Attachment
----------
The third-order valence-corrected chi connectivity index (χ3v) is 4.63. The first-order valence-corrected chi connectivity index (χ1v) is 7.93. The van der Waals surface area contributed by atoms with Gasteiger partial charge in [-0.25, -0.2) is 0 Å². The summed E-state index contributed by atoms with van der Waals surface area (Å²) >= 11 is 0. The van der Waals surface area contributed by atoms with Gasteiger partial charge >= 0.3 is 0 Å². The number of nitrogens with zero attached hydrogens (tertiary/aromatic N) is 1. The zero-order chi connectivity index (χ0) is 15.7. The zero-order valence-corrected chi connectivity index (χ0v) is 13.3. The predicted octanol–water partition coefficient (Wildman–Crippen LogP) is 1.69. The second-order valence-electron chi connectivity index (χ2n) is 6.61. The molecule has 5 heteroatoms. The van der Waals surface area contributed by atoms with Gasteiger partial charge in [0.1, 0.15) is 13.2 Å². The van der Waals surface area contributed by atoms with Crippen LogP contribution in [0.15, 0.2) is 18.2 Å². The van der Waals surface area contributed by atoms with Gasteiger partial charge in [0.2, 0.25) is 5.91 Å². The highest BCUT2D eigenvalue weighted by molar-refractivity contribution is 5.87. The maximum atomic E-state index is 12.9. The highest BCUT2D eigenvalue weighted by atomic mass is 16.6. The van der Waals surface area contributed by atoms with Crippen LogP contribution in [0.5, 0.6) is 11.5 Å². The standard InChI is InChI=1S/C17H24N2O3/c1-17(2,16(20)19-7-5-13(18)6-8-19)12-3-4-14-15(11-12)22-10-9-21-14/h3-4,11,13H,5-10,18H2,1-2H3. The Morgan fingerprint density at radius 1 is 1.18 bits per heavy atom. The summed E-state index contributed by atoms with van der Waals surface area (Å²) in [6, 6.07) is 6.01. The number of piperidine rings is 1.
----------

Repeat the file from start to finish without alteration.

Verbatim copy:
The third-order valence-corrected chi connectivity index (χ3v) is 4.63. The first-order valence-corrected chi connectivity index (χ1v) is 7.93. The van der Waals surface area contributed by atoms with Gasteiger partial charge in [-0.25, -0.2) is 0 Å². The summed E-state index contributed by atoms with van der Waals surface area (Å²) >= 11 is 0. The van der Waals surface area contributed by atoms with Gasteiger partial charge >= 0.3 is 0 Å². The number of nitrogens with zero attached hydrogens (tertiary/aromatic N) is 1. The zero-order chi connectivity index (χ0) is 15.7. The zero-order valence-corrected chi connectivity index (χ0v) is 13.3. The predicted octanol–water partition coefficient (Wildman–Crippen LogP) is 1.69. The second-order valence-electron chi connectivity index (χ2n) is 6.61. The molecule has 5 heteroatoms. The van der Waals surface area contributed by atoms with Gasteiger partial charge in [0.1, 0.15) is 13.2 Å². The van der Waals surface area contributed by atoms with Crippen LogP contribution in [0.15, 0.2) is 18.2 Å². The van der Waals surface area contributed by atoms with Gasteiger partial charge in [0.2, 0.25) is 5.91 Å². The highest BCUT2D eigenvalue weighted by molar-refractivity contribution is 5.87. The maximum atomic E-state index is 12.9. The highest BCUT2D eigenvalue weighted by atomic mass is 16.6. The van der Waals surface area contributed by atoms with Crippen LogP contribution in [0.5, 0.6) is 11.5 Å². The standard InChI is InChI=1S/C17H24N2O3/c1-17(2,16(20)19-7-5-13(18)6-8-19)12-3-4-14-15(11-12)22-10-9-21-14/h3-4,11,13H,5-10,18H2,1-2H3. The Morgan fingerprint density at radius 1 is 1.18 bits per heavy atom. The summed E-state index contributed by atoms with van der Waals surface area (Å²) in [6, 6.07) is 6.01. The number of piperidine rings is 1.